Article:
* The factory loads may be jacketed.
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Old March 22, 2007, 08:39 PM   #8
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That's good about the gap. I didn't really expect a problem there, but thought it wouldn't hurt to check, just in case.

I am assuming you are comparing swaged lead commercial loads to cast lead alloy bullet handloads, or you would not be wondering why one causes build-up and not the other? Copper is too hard and has too high a melting point for very much liquid state metal to be produced from it. Your problem is likely a combination of the facts Scorch pointed out and also because the alloy in cast bullets melts at a lower temperature than the alloy in swaged lead bullets. It therefore softens and any melting of particles gas cut from it will occur in greater quantity. Also you may be using a powder charge that is hotter and at higher pressure at the moment the back of the bullet leaps from the chamber to the forcing cone, increasing the velocity of the cutting gas jet that results. Once cut away from the the bullet, lower melting point alloy may become atomized, making it mobile. At that point Scorch's earlier observation about cold metal capturing and freezing it is a likely mechanism.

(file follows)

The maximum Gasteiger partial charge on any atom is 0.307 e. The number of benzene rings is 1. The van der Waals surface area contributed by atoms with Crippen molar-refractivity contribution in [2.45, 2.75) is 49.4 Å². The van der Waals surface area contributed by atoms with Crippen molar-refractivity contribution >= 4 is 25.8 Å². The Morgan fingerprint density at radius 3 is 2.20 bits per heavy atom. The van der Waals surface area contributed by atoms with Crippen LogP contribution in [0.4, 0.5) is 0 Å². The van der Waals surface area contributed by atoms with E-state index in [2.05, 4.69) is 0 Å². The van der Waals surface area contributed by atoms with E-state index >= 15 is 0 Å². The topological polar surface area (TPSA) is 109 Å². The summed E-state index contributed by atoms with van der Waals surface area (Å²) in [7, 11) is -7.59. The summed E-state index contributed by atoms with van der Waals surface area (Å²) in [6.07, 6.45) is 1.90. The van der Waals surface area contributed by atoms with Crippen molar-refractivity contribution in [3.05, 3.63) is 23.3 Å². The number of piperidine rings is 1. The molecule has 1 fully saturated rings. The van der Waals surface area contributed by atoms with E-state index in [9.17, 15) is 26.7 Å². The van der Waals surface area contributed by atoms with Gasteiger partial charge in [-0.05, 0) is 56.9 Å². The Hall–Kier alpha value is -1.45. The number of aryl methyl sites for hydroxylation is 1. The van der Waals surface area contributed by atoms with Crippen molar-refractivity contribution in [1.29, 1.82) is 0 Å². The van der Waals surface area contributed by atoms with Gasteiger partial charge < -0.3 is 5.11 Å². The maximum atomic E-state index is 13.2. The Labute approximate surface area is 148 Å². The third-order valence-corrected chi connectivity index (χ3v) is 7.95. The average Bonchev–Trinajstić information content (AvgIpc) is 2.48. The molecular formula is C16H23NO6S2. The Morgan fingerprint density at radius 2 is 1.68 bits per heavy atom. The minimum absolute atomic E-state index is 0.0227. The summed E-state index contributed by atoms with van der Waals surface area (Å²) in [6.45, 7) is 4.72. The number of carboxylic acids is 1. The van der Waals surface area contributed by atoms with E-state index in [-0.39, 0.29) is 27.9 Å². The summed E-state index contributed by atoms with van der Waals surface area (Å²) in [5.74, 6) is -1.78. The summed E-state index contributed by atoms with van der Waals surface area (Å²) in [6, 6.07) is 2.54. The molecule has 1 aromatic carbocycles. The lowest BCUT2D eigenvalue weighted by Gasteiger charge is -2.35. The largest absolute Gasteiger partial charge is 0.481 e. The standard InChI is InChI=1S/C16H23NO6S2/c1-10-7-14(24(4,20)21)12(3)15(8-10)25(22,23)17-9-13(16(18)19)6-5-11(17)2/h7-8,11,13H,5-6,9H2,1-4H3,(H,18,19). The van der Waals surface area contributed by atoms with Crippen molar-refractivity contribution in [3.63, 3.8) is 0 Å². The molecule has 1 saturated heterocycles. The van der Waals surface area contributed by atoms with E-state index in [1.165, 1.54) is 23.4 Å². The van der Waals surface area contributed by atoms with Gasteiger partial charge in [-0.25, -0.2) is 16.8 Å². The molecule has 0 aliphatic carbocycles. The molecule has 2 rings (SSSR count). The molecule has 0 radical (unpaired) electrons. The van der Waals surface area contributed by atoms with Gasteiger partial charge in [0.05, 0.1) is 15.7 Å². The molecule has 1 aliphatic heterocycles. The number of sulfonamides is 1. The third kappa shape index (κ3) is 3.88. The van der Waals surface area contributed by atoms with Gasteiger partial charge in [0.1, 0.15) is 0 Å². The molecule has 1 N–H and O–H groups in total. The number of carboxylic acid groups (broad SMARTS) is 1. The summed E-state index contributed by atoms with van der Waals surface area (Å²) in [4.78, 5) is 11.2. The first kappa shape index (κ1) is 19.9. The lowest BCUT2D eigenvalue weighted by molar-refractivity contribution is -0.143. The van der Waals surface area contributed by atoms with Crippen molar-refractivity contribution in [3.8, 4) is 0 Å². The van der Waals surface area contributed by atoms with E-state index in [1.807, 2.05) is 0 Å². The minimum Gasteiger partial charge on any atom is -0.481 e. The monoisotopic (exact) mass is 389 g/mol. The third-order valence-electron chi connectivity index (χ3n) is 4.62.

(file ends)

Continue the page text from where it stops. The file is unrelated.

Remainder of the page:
If you take an old cartridge case and sharpen it with a chamfering tool, you can cut yourself some carboard wads to protect the bullet bases. Soft, low density polyethylene sheet .032" to .063" thick works even better. Give that a try, or buy bullets with gas checks on the bottom to prevent the whole problem from kicking up in the first place.

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Old April 1, 2007, 07:01 PM   #9
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Slugging throats and bore

I would be curious about the size of the throats and bore of said revolver. It could be that you are shooting lead too small for the throats or bore. Nothing like a bullet, .02 or .03 smaller than bore, or throat, letting hot gas dissolve the base of said bullet. Did you slug your throats and bore?
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Old April 1, 2007, 07:12 PM   #10